The crack of a baseball against a wooden bat is a wonderful sound seldom heard today. Too often it’s been replaced by the metallic “clink” of an aluminum bat. Baseball has its roots in balls, gloves and shoes made from animal hides, and bats made from trees. It seems an odd place for high tech equipment to intrude. Making a wooden bat returns you and your kids to the sound and feel of real, old-time baseball.
The right wood
Almost every common
wood has been used for bats
at one time or another.
However, a few species dominate
the history of the sport.
Traditionally northern ash has
been the wood of choice, but currently—
at least in the pros—it is a neckand-
neck race with hard maple. A few
bats are still made of hickory and beech.
For this project, I suggest buying a blank of
ash or maple that has been graded for bats (see “Sources”, below). The reason is not only superior
performance, but also safety. A bat made from a
graded bat blank is less likely to break in use.
Bat blanks are graded differently from regular
furniture grade lumber. First, only straight-grained
wood from slow-growing trees of moderate size
make the grade. The blank must have tight, evenly
spaced growth rings and be free of flaws like knots.
The best blanks are often split from the log rather
than sawn in order to follow the grain perfectly.
Extra care is taken in the drying of bat blanks to create
an even distribution of moisture throughout the
Tools and supplies
To make a full-size baseball bat you will need a
lathe that can handle lengths up to 36-in. between
centers. For Little League bats a lathe with shorter
capacity will work just fine. It is best to have a live
center at the tailstock end, and drive with either a
spur or cup drive. If you are duplicating a bat, you
will need to fabricate a simple V-block system to
hold the master bat (the one being duplicated)
directly behind your blank (Photo 3).
The bat can be turned with three tools: a spindle-
roughing gouge (1-1/4-in. to 1-3/4-in.), a parting
tool (1/4-in. wide) and a spindle/detail gouge
(3/8-in. or 1/2-in.). If you are comfortable using a
skew, a large one (1-in. to 1-1/2-in.) can be added
as an option for smoothing the shape and rounding
the end of the barrel.
Complete your supplies with a pair of locking
outside calipers. Make sure the caliper’s points are
fully rounded smooth. Sharp points can catch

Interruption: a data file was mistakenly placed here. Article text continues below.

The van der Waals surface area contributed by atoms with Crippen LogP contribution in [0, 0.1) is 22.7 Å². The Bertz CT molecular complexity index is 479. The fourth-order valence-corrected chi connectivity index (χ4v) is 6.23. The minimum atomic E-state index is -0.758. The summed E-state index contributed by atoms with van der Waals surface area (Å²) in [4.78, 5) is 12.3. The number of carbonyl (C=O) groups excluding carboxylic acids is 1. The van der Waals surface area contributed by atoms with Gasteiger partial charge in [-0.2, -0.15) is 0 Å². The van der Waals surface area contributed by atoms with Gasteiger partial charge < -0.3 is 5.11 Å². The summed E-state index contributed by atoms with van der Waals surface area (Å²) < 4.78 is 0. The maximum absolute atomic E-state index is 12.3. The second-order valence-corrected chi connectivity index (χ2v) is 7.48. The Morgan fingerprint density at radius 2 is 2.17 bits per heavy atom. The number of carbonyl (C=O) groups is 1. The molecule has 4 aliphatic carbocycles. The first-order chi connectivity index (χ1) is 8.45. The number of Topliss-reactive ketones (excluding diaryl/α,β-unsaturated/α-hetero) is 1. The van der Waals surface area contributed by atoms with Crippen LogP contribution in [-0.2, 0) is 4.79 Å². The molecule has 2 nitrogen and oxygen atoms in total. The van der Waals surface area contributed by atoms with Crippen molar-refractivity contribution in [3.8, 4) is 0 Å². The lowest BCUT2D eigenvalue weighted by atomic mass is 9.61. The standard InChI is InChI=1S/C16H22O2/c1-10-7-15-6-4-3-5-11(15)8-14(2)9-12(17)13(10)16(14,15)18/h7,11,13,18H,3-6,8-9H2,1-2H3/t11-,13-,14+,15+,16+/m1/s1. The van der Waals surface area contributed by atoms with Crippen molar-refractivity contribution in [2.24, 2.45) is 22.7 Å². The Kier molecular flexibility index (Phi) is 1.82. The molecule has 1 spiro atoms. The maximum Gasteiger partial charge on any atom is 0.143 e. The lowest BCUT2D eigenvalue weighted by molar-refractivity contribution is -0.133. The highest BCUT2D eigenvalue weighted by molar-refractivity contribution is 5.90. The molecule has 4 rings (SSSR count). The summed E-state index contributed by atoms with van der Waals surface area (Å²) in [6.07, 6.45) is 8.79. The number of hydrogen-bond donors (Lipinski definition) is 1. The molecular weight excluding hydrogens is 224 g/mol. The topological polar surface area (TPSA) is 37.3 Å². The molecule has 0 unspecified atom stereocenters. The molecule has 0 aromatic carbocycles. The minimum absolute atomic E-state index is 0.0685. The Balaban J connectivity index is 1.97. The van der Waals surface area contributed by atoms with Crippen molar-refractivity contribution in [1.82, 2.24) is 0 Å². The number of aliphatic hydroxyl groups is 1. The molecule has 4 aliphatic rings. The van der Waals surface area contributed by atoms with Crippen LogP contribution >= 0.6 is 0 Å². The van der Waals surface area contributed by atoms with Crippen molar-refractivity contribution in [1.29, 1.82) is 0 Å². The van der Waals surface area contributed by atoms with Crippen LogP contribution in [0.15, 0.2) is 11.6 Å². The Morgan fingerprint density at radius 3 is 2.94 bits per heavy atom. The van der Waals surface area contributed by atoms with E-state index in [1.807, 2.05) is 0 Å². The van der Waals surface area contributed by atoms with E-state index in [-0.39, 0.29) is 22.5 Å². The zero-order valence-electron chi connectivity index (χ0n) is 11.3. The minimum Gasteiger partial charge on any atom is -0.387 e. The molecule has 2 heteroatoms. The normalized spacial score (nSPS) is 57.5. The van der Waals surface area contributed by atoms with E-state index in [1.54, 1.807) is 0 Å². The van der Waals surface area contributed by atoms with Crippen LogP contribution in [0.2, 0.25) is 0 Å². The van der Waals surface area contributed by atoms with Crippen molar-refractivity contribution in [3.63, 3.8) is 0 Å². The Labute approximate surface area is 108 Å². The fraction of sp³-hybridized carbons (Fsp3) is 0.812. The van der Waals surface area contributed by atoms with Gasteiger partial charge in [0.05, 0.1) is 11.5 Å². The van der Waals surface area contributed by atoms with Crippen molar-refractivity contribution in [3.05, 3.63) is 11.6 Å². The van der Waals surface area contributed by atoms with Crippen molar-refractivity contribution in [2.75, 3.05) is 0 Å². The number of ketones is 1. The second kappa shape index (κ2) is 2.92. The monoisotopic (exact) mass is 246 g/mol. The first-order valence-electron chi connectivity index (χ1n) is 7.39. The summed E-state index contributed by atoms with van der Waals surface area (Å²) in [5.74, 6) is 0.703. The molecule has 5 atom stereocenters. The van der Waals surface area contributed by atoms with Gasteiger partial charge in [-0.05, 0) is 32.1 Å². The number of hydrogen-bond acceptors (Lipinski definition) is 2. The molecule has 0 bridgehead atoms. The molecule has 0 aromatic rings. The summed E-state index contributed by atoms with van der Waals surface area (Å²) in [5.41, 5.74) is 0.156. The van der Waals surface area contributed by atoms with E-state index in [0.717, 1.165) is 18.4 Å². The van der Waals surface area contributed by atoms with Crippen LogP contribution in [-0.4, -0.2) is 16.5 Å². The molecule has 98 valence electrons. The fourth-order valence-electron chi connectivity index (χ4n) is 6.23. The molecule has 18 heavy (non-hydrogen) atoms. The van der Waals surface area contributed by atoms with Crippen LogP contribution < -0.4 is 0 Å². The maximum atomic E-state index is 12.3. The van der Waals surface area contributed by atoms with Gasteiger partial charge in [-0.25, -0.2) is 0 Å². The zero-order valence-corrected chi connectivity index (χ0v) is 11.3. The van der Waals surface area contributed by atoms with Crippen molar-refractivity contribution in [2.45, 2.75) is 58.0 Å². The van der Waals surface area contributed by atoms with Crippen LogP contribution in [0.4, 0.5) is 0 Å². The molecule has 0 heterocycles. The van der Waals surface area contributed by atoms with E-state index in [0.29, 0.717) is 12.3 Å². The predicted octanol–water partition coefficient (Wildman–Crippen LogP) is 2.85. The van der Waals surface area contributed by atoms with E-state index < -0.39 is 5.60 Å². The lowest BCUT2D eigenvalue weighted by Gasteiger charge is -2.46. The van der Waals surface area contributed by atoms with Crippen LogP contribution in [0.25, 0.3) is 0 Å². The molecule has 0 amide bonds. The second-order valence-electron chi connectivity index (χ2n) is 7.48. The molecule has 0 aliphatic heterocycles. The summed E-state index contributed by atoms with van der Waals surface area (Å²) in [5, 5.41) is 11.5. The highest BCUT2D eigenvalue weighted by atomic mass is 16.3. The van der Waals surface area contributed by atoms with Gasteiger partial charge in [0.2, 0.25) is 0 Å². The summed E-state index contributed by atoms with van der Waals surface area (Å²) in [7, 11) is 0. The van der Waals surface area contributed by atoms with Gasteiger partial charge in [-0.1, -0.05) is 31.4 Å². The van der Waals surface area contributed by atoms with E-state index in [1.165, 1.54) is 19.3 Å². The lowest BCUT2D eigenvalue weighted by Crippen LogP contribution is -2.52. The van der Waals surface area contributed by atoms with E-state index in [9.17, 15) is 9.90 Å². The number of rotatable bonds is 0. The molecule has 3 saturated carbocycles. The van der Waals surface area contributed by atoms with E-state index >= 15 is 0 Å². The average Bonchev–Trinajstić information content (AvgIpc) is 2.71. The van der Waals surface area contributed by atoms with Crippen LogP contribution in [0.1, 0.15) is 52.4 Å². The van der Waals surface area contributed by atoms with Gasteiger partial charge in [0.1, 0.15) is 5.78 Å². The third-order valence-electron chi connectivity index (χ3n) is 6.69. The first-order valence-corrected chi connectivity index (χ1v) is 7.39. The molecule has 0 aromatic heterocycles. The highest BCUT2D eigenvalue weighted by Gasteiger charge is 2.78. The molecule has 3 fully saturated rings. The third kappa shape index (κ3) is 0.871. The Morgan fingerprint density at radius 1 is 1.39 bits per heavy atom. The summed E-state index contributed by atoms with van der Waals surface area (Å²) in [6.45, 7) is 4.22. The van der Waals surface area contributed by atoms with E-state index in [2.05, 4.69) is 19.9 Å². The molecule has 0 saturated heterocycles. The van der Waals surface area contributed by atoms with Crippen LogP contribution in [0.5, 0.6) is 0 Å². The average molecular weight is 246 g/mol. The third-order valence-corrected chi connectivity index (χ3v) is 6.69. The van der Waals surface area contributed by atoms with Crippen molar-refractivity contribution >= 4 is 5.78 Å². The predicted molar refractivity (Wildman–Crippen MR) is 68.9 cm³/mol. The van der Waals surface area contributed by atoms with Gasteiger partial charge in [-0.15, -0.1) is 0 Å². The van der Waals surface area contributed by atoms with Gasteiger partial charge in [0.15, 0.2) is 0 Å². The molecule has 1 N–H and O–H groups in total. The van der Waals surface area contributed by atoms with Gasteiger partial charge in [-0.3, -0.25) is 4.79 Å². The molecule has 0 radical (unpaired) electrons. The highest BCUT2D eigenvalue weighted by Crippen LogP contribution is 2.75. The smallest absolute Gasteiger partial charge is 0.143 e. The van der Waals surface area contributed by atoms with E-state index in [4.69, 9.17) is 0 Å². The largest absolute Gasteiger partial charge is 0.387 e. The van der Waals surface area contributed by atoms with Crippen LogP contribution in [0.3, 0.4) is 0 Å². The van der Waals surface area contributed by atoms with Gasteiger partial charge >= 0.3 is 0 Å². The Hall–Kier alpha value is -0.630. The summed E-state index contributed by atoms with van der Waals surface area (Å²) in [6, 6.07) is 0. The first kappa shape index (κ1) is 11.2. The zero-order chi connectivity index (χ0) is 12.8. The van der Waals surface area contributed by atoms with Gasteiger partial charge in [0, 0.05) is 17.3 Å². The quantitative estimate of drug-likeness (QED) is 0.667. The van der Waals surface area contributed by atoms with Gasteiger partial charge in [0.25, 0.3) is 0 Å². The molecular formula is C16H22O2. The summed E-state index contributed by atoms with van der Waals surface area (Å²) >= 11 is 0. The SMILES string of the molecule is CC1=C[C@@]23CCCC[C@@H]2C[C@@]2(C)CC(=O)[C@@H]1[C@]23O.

when used to size your bat. Round the points with
a file and smooth with sandpaper. A pair of dividers
is helpful—although optional-- for sizing the
knob’s width. A plastic center finder is helpful in
locating centers on round bat blanks (see
Prepare the blank
Determine the type of the bat you intend to
turn: Major League, softball or Little League. This
can be based on an old favorite you’d like to duplicate
or from scratch using a drawing based on regulations
dimension (see Fig. A, below). The blank
should be 1 to 2 inches longer than the finished bat
to allow for waste at both ends.
Mark the centers on the blank (Photo 1) and
mount it on the lathe. I place the barrel end of the
bat at the tailstock. Then I true the cylinder to the
axis of the lathe (Photo 2).
Shape the barrel
Shape the widest part of the bat, called the barrel,
first. You want to preserve the thick diameter on the
blank as long as possible to avoid chatter from vibration.
Start by making guide diameters on the first
third of the blank with calipers and a parting tool
(Photo 3). Set the calipers about 1/8-in. wider than
the desired diameter to allow for final shaping and
sanding. If you’re duplicating a bat, place the master
directly behind the mounted blank.
Next is a process of connecting the guide diameters
with the spindle-roughing gouge (Photo 4).
Shoot for smooth transitions between the guide
diameters (Photo 5).
Go ahead and roll over the end of the barrel at
this time (Photo 6).
Shape the handle
Mark and shape the middle third of the bat in
the same way you shaped the barrel. When you
reach the last third of the bat, remove some of the
waste material towards the knob end first to give
you some working room. Spindle work is best done
from larger to smaller diameters because it produces
the least amount of tearout. As you reduce
the diameter of the bat, you will experience chatter.
This usually shows up as spiral marks on the
surface of the wood (Photo 7). To reduce chatter,
use a sharp tool and keep it firmly planted on the
tool rest. Take light cuts. Avoid pushing hard or
you’re bound to get chatter from the flexing blank.
Even with all these tactics, you will need added support
as the handle narrows. The traditional
method is to support the narrow area with your
hand (Photo 8). Another option is to employ a
steady rest (Photo 9). I use a steady rest when I get
to about the middle of the blank.
Continue the process of cutting and connecting
the guide diameters working from the large diameters
on either end towards the narrowest point on
the handle (Photo 10).
Shape the knob
As you approach the end of the bat, go ahead and